Update privacy choices
News

Javelin thrower Arnold completes Grand Slam at WPA European Championships

Yahoo Sport UK
Arnold’s gold was Great Britain’s first in the field in Berlin. Pic: Ben Booth Photography

Hollie Arnold wasn’t even expecting her F46 javelin event to be part of the World Para Athletics European Championships – now it’s helped her complete the Grand Slam.

The Welsh athlete was already a Paralympic, world and Commonwealth champion but added European gold to her unmatchable collection – throwing her way to a record-breaking performance.

Never before had 40 metres been thrown in this event but Arnold rewrote the history books with her final effort on Monday, already draped in the British flag by the time she saw 40.15m appear on the screen.

“I am so happy to have all the titles now,” she said. “It’s incredible to think I am Paralympic champion, world champion, world record holder and now European champion.

“I wasn’t expecting the Europeans to be in because my event is not normally there, so this is a bonus.

“This is just a stepping stone ready for next year and Tokyo. I am so excited to get knuckling down for winter training.

“My coach, Dave Turner, has been supporting me through my ups and downs and before this competition we were like ‘we’re not ready’ but this just proves that it is still there and I am really excited for the next upcoming events.”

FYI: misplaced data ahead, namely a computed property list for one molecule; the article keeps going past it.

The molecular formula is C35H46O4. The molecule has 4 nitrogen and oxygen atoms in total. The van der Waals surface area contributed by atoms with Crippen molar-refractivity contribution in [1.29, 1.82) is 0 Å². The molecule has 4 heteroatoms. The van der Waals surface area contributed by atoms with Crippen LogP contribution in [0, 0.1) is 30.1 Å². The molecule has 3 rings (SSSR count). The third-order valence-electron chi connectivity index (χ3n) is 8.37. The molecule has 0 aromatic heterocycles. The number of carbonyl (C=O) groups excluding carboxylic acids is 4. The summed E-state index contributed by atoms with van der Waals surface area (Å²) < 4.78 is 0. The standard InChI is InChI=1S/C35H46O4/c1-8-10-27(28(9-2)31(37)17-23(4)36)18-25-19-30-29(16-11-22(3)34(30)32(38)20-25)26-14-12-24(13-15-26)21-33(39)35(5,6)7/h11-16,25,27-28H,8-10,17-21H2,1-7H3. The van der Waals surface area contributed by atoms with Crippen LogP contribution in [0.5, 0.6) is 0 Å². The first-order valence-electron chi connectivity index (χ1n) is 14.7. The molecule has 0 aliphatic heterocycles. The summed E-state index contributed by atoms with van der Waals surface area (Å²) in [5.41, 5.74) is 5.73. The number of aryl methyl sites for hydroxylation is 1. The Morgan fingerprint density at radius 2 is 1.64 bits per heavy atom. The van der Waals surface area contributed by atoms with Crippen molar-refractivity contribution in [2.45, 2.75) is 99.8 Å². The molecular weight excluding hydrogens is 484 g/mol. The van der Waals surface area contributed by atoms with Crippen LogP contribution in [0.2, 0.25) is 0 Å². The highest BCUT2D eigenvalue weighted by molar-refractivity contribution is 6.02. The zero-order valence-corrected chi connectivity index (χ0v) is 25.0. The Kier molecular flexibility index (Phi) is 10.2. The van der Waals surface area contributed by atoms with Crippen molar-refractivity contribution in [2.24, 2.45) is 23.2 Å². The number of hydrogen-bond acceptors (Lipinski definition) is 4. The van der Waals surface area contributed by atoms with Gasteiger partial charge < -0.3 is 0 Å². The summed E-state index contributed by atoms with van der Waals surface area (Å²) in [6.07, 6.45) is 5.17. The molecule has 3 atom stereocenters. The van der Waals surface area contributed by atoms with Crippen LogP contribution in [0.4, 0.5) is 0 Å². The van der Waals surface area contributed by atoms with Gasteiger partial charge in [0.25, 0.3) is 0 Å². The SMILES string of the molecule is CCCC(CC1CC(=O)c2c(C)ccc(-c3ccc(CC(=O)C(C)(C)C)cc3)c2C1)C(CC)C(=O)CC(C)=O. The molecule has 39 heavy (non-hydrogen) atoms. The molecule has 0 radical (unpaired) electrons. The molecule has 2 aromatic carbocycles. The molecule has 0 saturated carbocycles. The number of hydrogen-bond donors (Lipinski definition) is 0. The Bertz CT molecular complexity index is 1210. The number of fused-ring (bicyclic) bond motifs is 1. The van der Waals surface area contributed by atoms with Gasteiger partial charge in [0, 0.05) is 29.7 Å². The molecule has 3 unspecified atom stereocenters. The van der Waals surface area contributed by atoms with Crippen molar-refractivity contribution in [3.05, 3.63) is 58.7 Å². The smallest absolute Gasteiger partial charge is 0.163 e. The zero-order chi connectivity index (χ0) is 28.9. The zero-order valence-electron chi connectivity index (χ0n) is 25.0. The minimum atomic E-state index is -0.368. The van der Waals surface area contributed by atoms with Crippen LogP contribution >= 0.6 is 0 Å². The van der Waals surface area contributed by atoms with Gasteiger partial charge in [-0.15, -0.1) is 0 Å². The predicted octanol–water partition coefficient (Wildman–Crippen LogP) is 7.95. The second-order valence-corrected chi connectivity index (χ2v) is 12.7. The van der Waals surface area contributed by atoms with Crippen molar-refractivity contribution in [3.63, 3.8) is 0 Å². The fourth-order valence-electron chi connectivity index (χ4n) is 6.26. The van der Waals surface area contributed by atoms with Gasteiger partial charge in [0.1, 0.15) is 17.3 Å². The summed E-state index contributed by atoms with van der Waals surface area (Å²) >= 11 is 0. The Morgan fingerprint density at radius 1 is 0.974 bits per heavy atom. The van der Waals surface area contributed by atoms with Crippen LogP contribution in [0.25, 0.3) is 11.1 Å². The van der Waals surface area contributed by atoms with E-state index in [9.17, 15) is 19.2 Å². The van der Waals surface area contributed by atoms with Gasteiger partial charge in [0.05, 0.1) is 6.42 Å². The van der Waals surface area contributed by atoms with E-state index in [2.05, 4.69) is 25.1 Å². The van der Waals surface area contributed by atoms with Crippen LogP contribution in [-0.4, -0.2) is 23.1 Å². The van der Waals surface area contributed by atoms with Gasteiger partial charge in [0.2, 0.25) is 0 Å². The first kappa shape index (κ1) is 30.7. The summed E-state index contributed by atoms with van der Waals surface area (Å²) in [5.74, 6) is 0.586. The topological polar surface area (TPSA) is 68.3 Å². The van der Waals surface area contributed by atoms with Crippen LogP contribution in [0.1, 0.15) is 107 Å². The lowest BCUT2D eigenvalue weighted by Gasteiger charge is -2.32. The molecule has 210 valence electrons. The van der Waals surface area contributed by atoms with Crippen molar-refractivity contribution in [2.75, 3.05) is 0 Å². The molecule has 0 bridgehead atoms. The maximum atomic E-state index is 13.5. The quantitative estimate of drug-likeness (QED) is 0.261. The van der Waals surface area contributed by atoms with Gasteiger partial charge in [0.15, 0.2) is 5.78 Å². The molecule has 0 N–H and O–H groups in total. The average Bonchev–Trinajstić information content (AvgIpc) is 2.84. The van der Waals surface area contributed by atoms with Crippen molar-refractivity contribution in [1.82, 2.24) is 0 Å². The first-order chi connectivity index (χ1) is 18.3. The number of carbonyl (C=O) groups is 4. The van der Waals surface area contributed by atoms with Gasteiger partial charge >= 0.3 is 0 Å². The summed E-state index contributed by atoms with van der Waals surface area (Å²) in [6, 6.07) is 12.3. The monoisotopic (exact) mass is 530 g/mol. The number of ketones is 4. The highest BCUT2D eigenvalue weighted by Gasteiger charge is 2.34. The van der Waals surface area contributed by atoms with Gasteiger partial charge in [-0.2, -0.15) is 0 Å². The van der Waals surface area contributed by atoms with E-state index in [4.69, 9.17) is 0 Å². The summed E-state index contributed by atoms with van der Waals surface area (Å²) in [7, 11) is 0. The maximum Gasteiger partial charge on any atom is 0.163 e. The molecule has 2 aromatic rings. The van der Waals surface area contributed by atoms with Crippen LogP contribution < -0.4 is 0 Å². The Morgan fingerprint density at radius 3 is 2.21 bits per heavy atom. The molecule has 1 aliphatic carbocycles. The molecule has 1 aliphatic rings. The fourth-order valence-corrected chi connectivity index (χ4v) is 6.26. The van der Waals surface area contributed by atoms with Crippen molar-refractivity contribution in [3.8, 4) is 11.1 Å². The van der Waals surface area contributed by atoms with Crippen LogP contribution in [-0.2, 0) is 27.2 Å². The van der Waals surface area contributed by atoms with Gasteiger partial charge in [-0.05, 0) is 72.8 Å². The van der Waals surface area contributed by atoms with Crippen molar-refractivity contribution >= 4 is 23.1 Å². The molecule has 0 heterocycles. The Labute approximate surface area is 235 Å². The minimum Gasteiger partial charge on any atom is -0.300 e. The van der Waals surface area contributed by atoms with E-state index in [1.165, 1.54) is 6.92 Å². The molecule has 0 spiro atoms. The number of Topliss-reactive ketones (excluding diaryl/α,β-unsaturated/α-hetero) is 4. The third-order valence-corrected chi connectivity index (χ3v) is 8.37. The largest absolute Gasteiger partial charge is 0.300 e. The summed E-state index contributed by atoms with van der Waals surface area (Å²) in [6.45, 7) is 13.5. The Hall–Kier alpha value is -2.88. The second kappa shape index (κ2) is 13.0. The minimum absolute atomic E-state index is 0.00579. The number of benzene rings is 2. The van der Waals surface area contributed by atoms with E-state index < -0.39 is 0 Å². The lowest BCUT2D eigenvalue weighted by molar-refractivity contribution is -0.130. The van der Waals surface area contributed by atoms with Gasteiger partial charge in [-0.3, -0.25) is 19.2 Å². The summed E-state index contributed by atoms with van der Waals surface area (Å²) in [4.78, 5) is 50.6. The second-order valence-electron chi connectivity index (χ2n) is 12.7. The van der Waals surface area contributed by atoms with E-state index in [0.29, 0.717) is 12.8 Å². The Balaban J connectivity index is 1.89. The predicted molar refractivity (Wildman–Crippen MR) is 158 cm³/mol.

Competing on the first day means Arnold’s time in the Friedrich-Ludwig-Jahn-Sportpark was over quicker than most as she secured Britain’s first field gold of the week-long event.

But she’ll head back home with a spring in her step and then some, with all eyes on Tokyo 2020 and the Paralympic Games as she looks to defend her gold medal from Rio.

The 24-year-old is far from alone in her bid for glory either, wasting little time in revelling in a lap of honour in Germany as a few familiar faces joined her in celebration.

“My mum, dad and boyfriend are all here and I think it is really special to be able to celebrate with your family and to give them a big hug because they are a massive part of my life,” added Arnold, who was born without her right forearm.

“They moved all the way from Wales for me for six or seven years so massive credit to them – I love them all to pieces.

“I am just so happy I have done it now and I can have a little bit of a rest and then we are straight back into winter training because we need to get ready for the next few years.

“I feel kind of old in the sport now because I have been doing it for ten years and I am only 24, but every time you compete you have different experiences from each event.”

Even for an athlete as medal-laden as Arnold, new experiences are still forthcoming in javelin after missing out on a home event four years ago.

But it’s the enjoyment that comes with each and every throw that means the most on the field.

She concluded: “I have never had the experience of winning at a Europeans before, my event got taken out in Swansea 2014.

“I was so looking forward to compete, I was ready and in shape, so coming out here was an extra bonus and I thought ‘I’m here, why not enjoy it’ and try and get the crowd going and just go for it.”

British Athletics works alongside UK Sport and the National Lottery to support the delivery of success at the world’s most significant sporting events, principally the Olympic and Paralympic Games. They do this via the funded initiative, the World Class Programme, one part of the British Athletics pathway.

Reactions

What to read next